A Man Is Responsible For Wendy Davis' Success, DMN Story Timidly Suggests

Categories: Campaign News

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Wendy Davis
The Dallas Morning News clearly wanted to publish a story reporting that Wendy Davis exaggerated about growing up poor while raising kids on her own. That's plain by the title of its big feature on the Sunday front page: "As Wendy Davis touts life story in race for governor, key facts blurred."

Sure, if it turned out that Wendy Davis was never a single, teenage mom living in a mobile home, as she has repeatedly mentioned, but was actually a happily married, childless woman who grew up in Plano and settled with her husband in her parent's basement, that would count as lying about some key facts.

Unfortunately for The Dallas Morning News, the report didn't find that. Instead we are left with a timid little story that suggests, but never says outright, that Davis' rise from poverty to senator wasn't so bad because she had a man.

You can see how a story like that might be a little offensive to girl politicians, Democrat or Republican. But don't worry, News reporter Wayne Slater has his facts. He came to that conclusion by quoting a grand total of three people -- Davis herself, one of her ex-husbands and an anonymous source who suggests that Davis is a liar who cares more about success than her children.

The whole report hinges on a wobbly little summary paragraph. "The basic elements of the narrative are true, but the full story of Davis' life is more complicated ... some facts have been blurred," Slater writes. It turns out, even though Davis had once said she was divorced when she was 19, Slater found some paperwork showing that the divorce wasn't final until she was 21. In an interview, Davis told the DMN that she was 19 or 20 when she separated from her first ex-husband. Slater doesn't lay out for readers why that's significant, but as the story goes on, it becomes clear that this is all part of the Wendy Davis Isn't So Tough, Look at Her Leaning on Her Man narrative.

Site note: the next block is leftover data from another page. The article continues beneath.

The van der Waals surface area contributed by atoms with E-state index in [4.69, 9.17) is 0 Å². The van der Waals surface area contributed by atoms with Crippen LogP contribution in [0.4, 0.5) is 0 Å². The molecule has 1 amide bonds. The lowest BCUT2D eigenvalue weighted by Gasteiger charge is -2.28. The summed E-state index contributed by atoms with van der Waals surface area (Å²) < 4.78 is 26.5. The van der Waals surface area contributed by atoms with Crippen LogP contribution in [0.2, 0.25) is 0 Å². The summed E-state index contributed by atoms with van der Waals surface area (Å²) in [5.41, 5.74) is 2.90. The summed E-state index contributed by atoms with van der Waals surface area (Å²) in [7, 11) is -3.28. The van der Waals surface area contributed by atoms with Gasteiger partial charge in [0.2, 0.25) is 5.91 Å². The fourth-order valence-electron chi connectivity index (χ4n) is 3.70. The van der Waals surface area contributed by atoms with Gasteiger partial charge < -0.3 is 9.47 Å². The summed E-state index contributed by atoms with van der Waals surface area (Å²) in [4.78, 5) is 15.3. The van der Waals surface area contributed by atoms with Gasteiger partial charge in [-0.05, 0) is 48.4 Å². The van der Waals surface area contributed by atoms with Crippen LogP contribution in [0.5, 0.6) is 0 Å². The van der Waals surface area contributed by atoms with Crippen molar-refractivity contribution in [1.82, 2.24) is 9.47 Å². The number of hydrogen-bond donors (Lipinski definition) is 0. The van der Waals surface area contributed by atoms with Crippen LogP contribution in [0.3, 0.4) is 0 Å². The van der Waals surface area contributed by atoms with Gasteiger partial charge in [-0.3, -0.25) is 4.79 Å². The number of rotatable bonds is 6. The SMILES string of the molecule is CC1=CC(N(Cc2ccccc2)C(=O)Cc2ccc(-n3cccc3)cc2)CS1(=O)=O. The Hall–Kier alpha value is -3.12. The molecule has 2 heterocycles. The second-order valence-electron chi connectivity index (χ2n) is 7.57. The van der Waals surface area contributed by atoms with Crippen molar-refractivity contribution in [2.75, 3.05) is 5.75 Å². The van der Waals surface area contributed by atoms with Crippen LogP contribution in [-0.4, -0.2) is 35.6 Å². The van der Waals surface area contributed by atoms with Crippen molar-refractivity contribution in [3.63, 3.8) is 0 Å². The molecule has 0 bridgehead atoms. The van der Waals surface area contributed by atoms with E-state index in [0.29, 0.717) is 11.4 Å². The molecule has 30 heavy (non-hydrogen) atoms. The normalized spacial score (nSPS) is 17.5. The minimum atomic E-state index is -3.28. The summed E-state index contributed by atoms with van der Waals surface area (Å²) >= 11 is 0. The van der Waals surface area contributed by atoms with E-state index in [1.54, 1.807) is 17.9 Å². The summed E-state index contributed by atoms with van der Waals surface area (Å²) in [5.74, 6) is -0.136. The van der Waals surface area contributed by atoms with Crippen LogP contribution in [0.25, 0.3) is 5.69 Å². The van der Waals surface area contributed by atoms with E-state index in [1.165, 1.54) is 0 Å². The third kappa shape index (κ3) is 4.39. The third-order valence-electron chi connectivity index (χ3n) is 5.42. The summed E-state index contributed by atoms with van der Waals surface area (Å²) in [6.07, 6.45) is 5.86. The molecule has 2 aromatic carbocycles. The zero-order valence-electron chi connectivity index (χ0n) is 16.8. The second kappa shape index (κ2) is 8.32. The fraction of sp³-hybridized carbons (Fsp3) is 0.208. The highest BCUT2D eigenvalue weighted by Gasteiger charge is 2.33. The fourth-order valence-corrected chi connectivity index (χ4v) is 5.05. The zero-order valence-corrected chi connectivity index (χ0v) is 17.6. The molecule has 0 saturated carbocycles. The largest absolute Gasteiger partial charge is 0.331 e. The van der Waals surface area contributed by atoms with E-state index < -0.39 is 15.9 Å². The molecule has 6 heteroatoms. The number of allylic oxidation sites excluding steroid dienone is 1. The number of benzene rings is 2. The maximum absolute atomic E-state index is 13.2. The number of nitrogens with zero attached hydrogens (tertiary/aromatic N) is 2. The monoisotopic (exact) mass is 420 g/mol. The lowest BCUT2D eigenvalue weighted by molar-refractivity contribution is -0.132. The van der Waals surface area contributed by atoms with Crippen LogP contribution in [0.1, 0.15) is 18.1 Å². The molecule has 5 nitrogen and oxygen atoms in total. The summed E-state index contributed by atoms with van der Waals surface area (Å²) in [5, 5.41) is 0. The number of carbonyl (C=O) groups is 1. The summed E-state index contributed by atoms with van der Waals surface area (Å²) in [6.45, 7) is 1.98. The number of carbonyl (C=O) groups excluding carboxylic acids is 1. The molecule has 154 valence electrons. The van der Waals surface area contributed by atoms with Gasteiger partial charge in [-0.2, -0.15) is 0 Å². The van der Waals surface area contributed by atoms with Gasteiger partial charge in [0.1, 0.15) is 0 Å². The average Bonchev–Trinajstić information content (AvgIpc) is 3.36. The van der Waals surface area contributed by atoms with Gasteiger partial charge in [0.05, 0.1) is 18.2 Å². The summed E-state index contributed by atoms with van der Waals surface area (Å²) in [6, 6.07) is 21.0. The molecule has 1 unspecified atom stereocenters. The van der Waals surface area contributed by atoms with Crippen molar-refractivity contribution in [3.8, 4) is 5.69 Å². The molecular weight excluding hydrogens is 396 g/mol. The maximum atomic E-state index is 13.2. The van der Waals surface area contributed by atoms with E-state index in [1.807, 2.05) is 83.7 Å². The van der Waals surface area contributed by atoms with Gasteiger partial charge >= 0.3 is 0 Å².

In the most passive way possible, Slater then questions whether Davis really lifted herself out from poverty to success on her own."Some will question how much of her success was her own doing, and how bad her circumstances were to start," he writes.

The DMN then introduces us to Jeff Davis. This is the man, the paper is suggesting, who some people will think provided for Davis' success.

As reported in the story, Wendy Davis was working two jobs at age 21 when she met Jeff Davis, identified as "a 34-year-old friend of her father's." Jeff "once served" on Fort Worth City Council. Wendy later expressed interest in running, too, leading to this vague quote from Jeff: "I opened some doors for her with people, knew how bright she was and knew she'd do a good job,'' he told the DMN. Yet we never get to learn what opening a door for Wendy Davis means.